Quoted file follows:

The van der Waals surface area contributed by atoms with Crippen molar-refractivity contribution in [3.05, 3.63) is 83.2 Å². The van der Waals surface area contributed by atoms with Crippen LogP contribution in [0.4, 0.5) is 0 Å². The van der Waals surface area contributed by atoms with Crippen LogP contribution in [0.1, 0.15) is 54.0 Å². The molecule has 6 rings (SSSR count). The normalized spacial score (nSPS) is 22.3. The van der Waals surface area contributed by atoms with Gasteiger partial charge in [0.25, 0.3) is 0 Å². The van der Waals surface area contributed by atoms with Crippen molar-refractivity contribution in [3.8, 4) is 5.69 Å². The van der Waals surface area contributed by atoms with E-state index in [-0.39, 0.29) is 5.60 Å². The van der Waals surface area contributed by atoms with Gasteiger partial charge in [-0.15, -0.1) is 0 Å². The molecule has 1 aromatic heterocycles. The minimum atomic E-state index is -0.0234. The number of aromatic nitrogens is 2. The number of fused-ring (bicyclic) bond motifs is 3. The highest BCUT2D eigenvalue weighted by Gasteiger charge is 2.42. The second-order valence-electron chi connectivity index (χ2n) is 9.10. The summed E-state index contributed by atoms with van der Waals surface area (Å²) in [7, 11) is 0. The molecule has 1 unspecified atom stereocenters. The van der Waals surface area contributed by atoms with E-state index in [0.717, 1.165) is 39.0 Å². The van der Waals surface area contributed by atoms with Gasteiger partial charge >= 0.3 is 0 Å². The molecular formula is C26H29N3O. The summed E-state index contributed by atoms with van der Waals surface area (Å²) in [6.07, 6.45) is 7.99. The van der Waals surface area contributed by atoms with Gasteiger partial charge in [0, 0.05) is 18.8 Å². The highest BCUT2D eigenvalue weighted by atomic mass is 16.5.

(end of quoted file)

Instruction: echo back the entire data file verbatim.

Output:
The van der Waals surface area contributed by atoms with Crippen molar-refractivity contribution in [3.05, 3.63) is 83.2 Å². The van der Waals surface area contributed by atoms with Crippen LogP contribution in [0.4, 0.5) is 0 Å². The van der Waals surface area contributed by atoms with Crippen LogP contribution in [0.1, 0.15) is 54.0 Å². The molecule has 6 rings (SSSR count). The normalized spacial score (nSPS) is 22.3. The van der Waals surface area contributed by atoms with Gasteiger partial charge in [0.25, 0.3) is 0 Å². The van der Waals surface area contributed by atoms with Crippen molar-refractivity contribution in [3.8, 4) is 5.69 Å². The van der Waals surface area contributed by atoms with E-state index in [-0.39, 0.29) is 5.60 Å². The van der Waals surface area contributed by atoms with Gasteiger partial charge in [-0.15, -0.1) is 0 Å². The molecule has 1 aromatic heterocycles. The minimum atomic E-state index is -0.0234. The number of aromatic nitrogens is 2. The number of fused-ring (bicyclic) bond motifs is 3. The highest BCUT2D eigenvalue weighted by Gasteiger charge is 2.42. The second-order valence-electron chi connectivity index (χ2n) is 9.10. The summed E-state index contributed by atoms with van der Waals surface area (Å²) in [7, 11) is 0. The molecule has 1 unspecified atom stereocenters. The van der Waals surface area contributed by atoms with E-state index in [0.717, 1.165) is 39.0 Å². The van der Waals surface area contributed by atoms with Gasteiger partial charge >= 0.3 is 0 Å². The molecular formula is C26H29N3O. The summed E-state index contributed by atoms with van der Waals surface area (Å²) in [6.07, 6.45) is 7.99. The van der Waals surface area contributed by atoms with Gasteiger partial charge in [0, 0.05) is 18.8 Å². The highest BCUT2D eigenvalue weighted by atomic mass is 16.5.